Teachers can refer students to Be@School after they've missed seven days of school without an excuse. At 12 absences, school staff can make another referral to Be@School. Families can then choose to join the program (about 30% of referred families opted in last year) and receive services to help with barriers that may be contributing to absenteeism, like a lack of transportation, stable housing or food.
Data collected from program participants shows the top reasons behind chronic absenteeism were student mental or physical health, chemical use, academic struggles and transportation barriers. Others had communication problems with the school or major life changes like having a baby, moving or being incarcerated.
"Attendance is often a symptom of underlying issues," said Britt Olean, an Anoka- Hennepin district school social worker.
Understanding that context and building a relationship with the student and parents is crucial to motivating a student to come back to school, said members of Minneapolis' We Want You Back team. But building trust can only happen once they find a student. That can take some sleuthing.
In addition to searching for students online and by phone, the team fans out across the city, looking for opportunities to reconnect — or connect for the first time — with missing students. Some hang out at local gyms, ready to play pickup basketball with a student who's been skipping class.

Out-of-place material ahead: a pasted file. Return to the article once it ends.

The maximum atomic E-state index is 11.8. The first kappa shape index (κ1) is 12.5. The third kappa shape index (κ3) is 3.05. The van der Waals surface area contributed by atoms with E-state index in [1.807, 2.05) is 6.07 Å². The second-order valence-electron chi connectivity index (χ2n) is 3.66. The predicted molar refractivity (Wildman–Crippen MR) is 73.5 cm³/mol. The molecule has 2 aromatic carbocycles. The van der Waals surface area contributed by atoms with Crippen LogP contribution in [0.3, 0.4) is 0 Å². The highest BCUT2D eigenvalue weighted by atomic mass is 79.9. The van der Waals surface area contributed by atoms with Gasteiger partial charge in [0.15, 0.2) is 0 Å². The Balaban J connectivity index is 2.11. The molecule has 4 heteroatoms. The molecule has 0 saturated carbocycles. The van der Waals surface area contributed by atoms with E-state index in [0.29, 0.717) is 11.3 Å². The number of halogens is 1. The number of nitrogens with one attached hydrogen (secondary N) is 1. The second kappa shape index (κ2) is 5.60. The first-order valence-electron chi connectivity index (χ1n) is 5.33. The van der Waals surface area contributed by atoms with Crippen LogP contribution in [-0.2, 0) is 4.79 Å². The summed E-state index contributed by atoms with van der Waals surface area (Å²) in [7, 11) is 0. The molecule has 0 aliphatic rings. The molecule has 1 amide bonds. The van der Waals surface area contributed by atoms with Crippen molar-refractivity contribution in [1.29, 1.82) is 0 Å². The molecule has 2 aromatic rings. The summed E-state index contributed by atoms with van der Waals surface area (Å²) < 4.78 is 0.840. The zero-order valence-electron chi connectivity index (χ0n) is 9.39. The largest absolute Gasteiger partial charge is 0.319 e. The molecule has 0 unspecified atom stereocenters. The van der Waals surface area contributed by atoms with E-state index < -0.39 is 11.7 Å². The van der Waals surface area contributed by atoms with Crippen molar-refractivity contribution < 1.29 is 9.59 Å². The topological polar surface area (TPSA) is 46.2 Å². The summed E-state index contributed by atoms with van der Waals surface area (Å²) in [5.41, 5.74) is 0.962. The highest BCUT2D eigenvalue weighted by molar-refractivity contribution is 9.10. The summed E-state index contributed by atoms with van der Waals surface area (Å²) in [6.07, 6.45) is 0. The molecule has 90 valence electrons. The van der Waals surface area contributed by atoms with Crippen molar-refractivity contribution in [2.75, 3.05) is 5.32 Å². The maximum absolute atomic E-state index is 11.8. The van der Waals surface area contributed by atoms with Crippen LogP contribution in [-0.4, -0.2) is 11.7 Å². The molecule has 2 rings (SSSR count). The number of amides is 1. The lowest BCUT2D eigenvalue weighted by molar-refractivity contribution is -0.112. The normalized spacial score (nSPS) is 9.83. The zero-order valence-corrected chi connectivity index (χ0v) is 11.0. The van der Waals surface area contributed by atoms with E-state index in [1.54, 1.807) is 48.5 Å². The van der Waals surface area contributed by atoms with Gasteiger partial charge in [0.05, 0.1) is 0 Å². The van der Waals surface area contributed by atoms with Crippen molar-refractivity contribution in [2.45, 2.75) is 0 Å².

Often, it works. Of the more than 1,700 Minneapolis students dropped from enrollment because of absenteeism last year, 550 were re-enrolled after the We Want You Back team reached out. Another 550 were confirmed to be enrolled in other districts.
"It's not the model, it's the people," said Colleen Kaibel, director of student retention and recovery for Minneapolis Public Schools. "It's their persistence, their belief in students and the authenticity of the relationship."
One approach used in Minneapolis is called Check and Connect, a dropout prevention intervention model from the University of Minnesota originally launched in Minneapolis Public Schools in the 1990s. This year, thanks to funding from the state, the program — which targets students who show signs of disengagement and matches them with a trained mentor — has expanded to 15 additional city elementary and middle schools.
Anoka-Hennepin high schools also began training staff on the Check and Connect model last year. More than half of the 250 students who participated in Check and Connect in the district last year improved their attendance, Olean said.
Jana Ferguson, the project coordinator for the U's Institute on Community Integration, provides trainings on Check and Connect for districts across the country.
"Demand for it has just exploded," over the last couple of years, she said.
Ferguson recently heard from large school districts in California and a consortium in Texas. St. Louis County in Minnesota just launched the program for its schools, sparking a wave of smaller districts reaching out to ask for similar training, Ferguson said.
'A community issue'
Even when students show up for school, some administrators say it can be challenging to get them to go — and stay — in class. That's been a problem at Woodbury High School, said assistant principal Elicia Buzinec.
"That's often an issue of mental health or a chemical issue," Buzinec said, adding that staff is focused on "rekindling relationships and gathering information to share with families."
Paulina Jacobsson, an associate educator in Minneapolis and member of the We Want You Back team, agreed. Relationship building is key, she said. Students need to know that people believe in them and want them at school.
"Family engagement and taking responsibility for our youth is for everybody," Jacobsson said. "This is not something that [falls on] one department in the district. It's a community issue."